Balcony and Rooftop gardens
Being in a city isn’t the be all and end all for gardening! Similarly if you can’t get an allotment or even don’t think that you could manage such a big task there are still gardening opportunities! Here are a few clever tips and tricks for making the most of that space, be it a balcony, rooftop or windowsill!
To start with;
- Go gradually; add a few plants at a time and see how well they do in your balcony/ roof’s climate. It is also a good test to see whether you will look after them, before you spend any money on them!
- Watch the sun; how much sun exposure does this area get? 8 hours of sunlight classifies as full sun, partial shade is 4-6 hours and shade is anything under 4 hours. Plant labels are clear about which the plant requires although if you are unsure any of our experts in store would be more than happy to help you.
- Think about water; being on top of the roof may make watering hard. This is why something like a water butt is a great solution. Also use water retention techniques like mulching; try using bark or wood chips. For something more interesting you can also use pebbles or gravel. Read our watering guide for pot plants here.
- Prepare for wind; being on top of the roof there will be very little shelter so it is a good idea to incorporate a wind break to protect your plants.
- Storage; where will you store your tools, compost etc? There are plenty of options including small waterproof boxes, shelving or bench seating with some storage beneath.
- Furniture; if you have space for a small table and chairs this is a great spot for relaxation and a haven away from city life.
- Lighting; if you are planning to relax there and garden in the evenings after work then you will need some lighting. Why fuss about getting electricity working up on your rooftop or outside when you can so easily install effective and attractive solar lights!
8. Have a base; a selection of a few evergreen plants will mean that you have greenery all year round and that your balcony never looks bare or desolate.
9. Think vertical; make the most of the height! Upwards rather than outwards will save a lot of space and can also look really interesting. For example by piling up to 5 different size pots on top of each other (a wooden rod through the middle) you can grow 5 separate containers and only take up one part of the ground!
10. Flowers never go a miss! Adding a hint of colour amongst the green can have a huge impact and make the space look bigger and more interesting. At the same time, be careful not too add to much colour! Stick to around 3 shades of colour to prevent the small area looking too busy and crowded.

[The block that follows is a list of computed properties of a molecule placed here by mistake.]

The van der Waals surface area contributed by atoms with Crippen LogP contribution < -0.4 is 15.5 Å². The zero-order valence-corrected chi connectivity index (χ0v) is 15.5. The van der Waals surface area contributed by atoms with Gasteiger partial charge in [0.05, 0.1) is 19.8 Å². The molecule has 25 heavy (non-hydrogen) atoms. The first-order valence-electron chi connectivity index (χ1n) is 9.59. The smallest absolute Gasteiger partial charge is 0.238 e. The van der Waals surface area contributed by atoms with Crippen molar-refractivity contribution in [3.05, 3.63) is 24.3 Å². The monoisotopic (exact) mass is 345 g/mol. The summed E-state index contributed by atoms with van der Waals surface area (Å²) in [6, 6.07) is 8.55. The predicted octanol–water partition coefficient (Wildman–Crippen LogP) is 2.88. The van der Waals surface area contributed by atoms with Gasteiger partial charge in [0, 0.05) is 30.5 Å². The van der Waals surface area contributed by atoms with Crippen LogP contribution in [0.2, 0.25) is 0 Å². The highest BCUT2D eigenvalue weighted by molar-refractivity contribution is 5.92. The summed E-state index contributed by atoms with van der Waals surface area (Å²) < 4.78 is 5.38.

11. Place strategically; a few simple tricks of the eye can help make your area look a lot bigger. Using the height will help, similarly placing mirrors will make it feel much bigger
12. Go! Add in your containers and raised beds wherever you can fit them and start planting!
Fruit and Veg
Even growing a small amount of fresh food to incorporate into your diet and cooking will be worth it! Keep in mind that your fruit and veggies may have less growing room than they would normally. Compensate for this with high quality soil and composts.
The best fruit and vegetables for small spaces;
- Herbs; these all grow well in small containers. You can grow a great combination of herbs and they are a great bit of fresh produce to start with. Why not try a medicinal herb garden? Read all about how to create and use one here.
- Blueberries; these can grow in any container over 45cm! All they require is regular watering, an acidic compost and an ericaceous fertiliser
- Chillies and peppers
- Salad; cut and come again salad leaves are great, the yield is high and they can be grown in any container!
- Tomatoes; tomatoes will grow perfectly in containers. Just stake them early and keep them well watered. Alternatively you can plant them in hanging baskets!
Hanging baskets are great for space saving and you can even have containers below to double your growing space! So many surprising things can be grown in hanging baskets including;
Strawberries, tomatoes, herbs, salad leaves, cucumbers, aubergines, courgettes, peas and runner beans.
The best low maintenance flowers for rooftops and balconies;
begonias, marigolds, fuchsias, hydrangeas, chrysanthemums, petunias, clematis plants.
Note on Rooftop Gardens
Roof gardens are a brilliant idea because they look incredible and make use of a space that is otherwise redundant. However before you start with this its important to ask for some structural advice and to know if your roof can take the weight and if you will need permission.